And absolutely, do not do anything that alienates her from her father, because the two of you can't get along and have had to dissolve your marriage doesn't mean he's not still her father. So you don't want to alienate her from him. But create patterns and create rituals, you can do it even though it's every other week.

KING: And do you talk about the week she's with him? Share experiences?

MCGRAW: I think -- sure, you do. I think that one of the things parents need to understand, is if you get a divorce, you haven't ended your relationship, you just redefined it. You're no longer romantically involved, you're no longer in a committed relationship, but you will forever be the co-parents of that child.

KING: Forever.

MCGRAW: So you need to share information.

KING: Back with more moments. Couple more calls for Dr. Phil. The special airs a week from tomorrow. The book is now out, "Family First." Don't go away.


UNIDENTIFIED FEMALE: There's been so much bad behavior this last year. He would call me an idiot, he would tell me I did things wrong that were around the house, and he would criticize me in front of the children.

UNIDENTIFIED MALE: I believe there was nothing I've done as a father that was wrong, to the point of having my children taken away.

MCGRAW: Have you called your wife a (EXPLETIVE DELETED) and stupid and a f-ing idiot throughout the marriage in front of your kids?


MCGRAW: Did you read a friend excerpts from her journal over the cell phone in front of your son?


MCGRAW: What are you thinking when you do that?





MCGRAW: This was a kid that grew up in a family with an alcoholic father, so the turmoil within the home was often ugly, it was often paralyzing and it was often scary.

Also, I think he experienced a fair amount of shame, a fair amount of guilt that comes from being so poor.

The mother, she worked hard, she sacrificed, she gave of herself. I know so much about this young man, because that young man was me.


KING: You do this on your show and the special? Talk about yourself?

MCGRAW: That's on the show. Yeah. I talk about this.

KING: Why did you decide to do that?

MCGRAW: Well, I think that the history that hasn't been perfect -- and my parents were married for 50 plus years. Everybody thinks their mother is a saint. Mine is a saint. I mean, she is a terrific woman. And my dad had really hard times in his life, when he was afflicted with a terrible disease of alcoholism. And I'm not ashamed of that. I don't think a difficult background is something to be ashamed of. I think it's something to overcome. I think it's something to overcome and not make it a legacy in your own life. You know, I have Jay.

KING: How's he doing? He got a best selling book, he was on the show, "The Ultimate Weight Solution for Teens," got to host his show, "Renovate My Family."

MCGRAW: Well, you know, he just graduated from Southern Methodist University Law School, which is one of the greatest universities in the country.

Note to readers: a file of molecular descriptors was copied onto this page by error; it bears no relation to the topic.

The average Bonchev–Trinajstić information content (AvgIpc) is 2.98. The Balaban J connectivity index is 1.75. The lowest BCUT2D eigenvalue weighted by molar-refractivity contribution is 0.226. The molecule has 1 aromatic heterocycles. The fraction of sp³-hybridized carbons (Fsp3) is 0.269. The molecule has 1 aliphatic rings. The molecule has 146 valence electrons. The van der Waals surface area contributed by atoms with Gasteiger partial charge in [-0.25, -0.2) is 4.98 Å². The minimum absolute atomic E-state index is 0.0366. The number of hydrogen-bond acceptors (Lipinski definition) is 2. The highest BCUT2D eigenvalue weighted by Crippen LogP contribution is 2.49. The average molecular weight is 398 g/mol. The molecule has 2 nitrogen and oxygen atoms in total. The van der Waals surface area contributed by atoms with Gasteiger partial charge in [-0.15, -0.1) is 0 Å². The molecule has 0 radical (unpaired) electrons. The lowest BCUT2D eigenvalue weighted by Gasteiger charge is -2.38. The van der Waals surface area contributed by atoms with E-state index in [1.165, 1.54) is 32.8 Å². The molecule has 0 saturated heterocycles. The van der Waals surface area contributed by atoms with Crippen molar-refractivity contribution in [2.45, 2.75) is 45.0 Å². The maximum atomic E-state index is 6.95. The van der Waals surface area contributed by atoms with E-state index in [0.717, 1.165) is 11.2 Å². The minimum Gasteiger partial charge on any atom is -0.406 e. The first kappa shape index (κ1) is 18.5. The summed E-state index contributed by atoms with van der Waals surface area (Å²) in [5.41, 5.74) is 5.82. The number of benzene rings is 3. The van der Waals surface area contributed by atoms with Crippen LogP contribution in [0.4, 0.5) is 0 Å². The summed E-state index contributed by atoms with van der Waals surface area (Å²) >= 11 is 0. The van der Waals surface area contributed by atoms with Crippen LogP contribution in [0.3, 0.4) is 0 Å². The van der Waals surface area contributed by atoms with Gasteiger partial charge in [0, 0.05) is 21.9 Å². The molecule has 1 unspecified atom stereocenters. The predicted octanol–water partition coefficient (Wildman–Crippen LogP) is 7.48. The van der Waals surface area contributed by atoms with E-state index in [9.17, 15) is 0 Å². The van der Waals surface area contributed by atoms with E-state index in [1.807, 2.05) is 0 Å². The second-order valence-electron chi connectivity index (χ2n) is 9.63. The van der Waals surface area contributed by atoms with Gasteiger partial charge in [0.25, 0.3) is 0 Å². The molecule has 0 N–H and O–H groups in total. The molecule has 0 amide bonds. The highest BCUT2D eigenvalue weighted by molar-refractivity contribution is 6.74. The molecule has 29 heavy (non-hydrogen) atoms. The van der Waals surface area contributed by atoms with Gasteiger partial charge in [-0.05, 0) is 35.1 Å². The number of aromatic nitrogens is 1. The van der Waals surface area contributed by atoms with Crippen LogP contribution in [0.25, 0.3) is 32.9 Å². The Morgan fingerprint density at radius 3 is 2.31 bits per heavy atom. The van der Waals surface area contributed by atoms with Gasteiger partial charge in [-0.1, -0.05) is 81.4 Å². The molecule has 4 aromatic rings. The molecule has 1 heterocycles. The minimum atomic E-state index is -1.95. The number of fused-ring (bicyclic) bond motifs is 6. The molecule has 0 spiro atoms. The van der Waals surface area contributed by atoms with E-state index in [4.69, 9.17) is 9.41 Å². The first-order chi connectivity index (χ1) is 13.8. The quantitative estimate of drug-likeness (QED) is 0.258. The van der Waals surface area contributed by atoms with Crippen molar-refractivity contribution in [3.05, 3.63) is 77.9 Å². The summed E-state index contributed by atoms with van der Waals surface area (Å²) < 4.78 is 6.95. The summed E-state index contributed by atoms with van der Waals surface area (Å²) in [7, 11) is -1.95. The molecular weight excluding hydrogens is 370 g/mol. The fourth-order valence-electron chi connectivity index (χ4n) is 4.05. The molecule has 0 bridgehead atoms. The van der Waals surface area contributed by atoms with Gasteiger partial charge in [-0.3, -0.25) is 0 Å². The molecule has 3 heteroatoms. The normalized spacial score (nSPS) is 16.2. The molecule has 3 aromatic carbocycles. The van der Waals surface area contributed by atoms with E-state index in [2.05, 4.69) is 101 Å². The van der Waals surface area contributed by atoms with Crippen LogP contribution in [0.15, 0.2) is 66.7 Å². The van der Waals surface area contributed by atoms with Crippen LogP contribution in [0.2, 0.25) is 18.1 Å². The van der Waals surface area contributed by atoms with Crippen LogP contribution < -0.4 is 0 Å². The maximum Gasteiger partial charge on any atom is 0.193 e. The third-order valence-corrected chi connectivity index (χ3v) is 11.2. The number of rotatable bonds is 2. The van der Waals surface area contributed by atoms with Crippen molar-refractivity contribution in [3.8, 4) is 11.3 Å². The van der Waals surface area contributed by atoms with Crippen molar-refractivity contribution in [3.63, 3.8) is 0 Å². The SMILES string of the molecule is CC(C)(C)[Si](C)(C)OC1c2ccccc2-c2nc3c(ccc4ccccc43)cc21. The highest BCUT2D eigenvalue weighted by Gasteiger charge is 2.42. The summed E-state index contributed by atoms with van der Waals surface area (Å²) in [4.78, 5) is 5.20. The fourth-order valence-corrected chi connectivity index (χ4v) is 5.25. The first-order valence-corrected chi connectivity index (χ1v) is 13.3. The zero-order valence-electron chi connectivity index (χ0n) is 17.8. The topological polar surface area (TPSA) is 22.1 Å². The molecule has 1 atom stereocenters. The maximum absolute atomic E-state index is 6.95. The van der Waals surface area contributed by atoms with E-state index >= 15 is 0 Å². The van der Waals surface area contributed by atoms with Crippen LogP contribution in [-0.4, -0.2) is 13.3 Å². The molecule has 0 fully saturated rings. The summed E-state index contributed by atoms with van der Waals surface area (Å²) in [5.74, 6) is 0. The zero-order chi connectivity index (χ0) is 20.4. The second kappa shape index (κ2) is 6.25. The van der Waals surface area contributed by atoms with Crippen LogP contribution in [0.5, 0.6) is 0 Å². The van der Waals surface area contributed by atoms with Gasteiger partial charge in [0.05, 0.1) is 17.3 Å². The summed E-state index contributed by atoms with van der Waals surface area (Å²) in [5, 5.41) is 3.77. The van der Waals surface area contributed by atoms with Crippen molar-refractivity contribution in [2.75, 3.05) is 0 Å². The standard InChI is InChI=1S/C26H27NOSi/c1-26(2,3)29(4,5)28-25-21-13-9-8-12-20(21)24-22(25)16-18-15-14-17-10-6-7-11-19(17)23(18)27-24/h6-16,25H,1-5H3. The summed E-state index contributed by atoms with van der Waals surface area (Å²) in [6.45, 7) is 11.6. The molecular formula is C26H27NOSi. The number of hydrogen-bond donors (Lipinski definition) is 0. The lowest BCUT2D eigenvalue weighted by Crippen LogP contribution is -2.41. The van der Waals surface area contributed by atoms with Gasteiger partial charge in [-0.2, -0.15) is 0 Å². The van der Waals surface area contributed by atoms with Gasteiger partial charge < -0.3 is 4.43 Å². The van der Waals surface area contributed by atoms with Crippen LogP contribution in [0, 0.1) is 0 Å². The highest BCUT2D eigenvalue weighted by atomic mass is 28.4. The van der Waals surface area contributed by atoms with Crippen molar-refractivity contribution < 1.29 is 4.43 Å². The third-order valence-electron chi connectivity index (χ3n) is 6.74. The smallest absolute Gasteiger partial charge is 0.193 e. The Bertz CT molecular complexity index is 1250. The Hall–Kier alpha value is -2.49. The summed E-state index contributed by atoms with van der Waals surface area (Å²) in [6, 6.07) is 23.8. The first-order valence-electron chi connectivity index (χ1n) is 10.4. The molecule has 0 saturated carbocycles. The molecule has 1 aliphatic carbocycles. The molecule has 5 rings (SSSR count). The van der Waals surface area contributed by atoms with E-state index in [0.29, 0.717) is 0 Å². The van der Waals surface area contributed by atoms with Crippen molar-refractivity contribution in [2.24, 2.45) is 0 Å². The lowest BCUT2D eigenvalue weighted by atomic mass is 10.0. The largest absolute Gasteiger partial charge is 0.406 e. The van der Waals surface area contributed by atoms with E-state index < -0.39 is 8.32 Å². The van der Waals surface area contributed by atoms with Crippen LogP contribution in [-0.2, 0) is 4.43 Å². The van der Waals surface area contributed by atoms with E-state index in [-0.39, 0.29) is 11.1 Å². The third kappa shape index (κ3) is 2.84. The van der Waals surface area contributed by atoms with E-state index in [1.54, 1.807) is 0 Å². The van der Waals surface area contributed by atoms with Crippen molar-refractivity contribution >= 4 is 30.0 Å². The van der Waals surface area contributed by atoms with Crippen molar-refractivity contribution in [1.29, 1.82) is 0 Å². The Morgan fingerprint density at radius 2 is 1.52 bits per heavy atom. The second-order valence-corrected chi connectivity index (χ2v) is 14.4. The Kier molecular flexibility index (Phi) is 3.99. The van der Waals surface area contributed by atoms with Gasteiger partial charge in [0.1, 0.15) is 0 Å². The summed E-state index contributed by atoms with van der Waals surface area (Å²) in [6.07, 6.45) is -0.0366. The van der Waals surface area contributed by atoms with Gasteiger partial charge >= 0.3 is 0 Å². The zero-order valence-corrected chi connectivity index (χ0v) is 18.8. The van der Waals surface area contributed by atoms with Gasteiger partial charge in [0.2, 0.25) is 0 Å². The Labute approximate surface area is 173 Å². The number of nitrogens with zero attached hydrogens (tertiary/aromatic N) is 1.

KING: Dallas.

MCGRAW: They prepared him so well. Yeah, right in Dallas.

SMU prepared him well. But I don't think he's going to practice law. And the next thing I know, he's hosting a prime-time series on the Fox Network, and they're just doing great, and he's having a ball with it. I have got one that's 17, who is a senior in high school, Jordan.

And I wanted to live a different life than I lived with my parents. They did the best they could with what they knew at the time. I now do the best I can with what I have. And you have to rise above your raising. The things that you don't like about it, you got to kill that legacy and move on.

The things you did like about it, embrace those.

KING: I only have a minute. Do you ever -- you're so successful now, and it's not financial I don't think anymore, do you ever think of just watching the dancers?

MCGRAW: Well, look, I think that it's very true that to whom much is given, much is expected. And I have been given tremendous opportunities in my life. I've been given tremendous blessings in my life. And you're right, I don't need to work anymore, and neither do you. But the fact is, I feel like I need to do something in this world that makes a difference. You know, if people can read this book, if they can watch the show with information we deliver to their living rooms every day for free and it can stop some turmoil, it can create some happiness, then, man, you need to stand up and do it.

KING: It's an honor knowing you.

MCGRAW: Larry, thank you.

KING: Proud to call you a friend.

MCGRAW: Same to you. Me, too.

KING: He hosted my birthday party last year, one of the great moments in television history. And one of the most shocking.

MCGRAW: Boy, did you work me hard? But we got you.

KING: Dr. Phil, the book -- you sure did -- is "Family First."

I'll be back and tell you about tomorrow night right after this.


KING: Tomorrow night, the cast of ABC's "Primetime," with Diane Sawyer and the group. We'll also stay abreast of Hurricane Ivan.

We have our own hurricane here at CNN. He has a name. Hurricane Aaron. Aaron Brown. Every night, at this time he storms in with his potpourri of people around the world, plus Kitty Kelley. It's going to be an interesting night on "AARON BROWN NEWSNIGHT," now. Mr. Brown.


International Edition
CNN TV CNN International Headline News Transcripts Advertise With Us About Us
   The Web     
Powered by
© 2005 Cable News Network LP, LLLP.
A Time Warner Company. All Rights Reserved.
Terms under which this service is provided to you.
Read our privacy guidelines. Contact us.
external link
All external sites will open in a new browser. does not endorse external sites.
 Premium content icon Denotes premium content.
Add RSS headlines.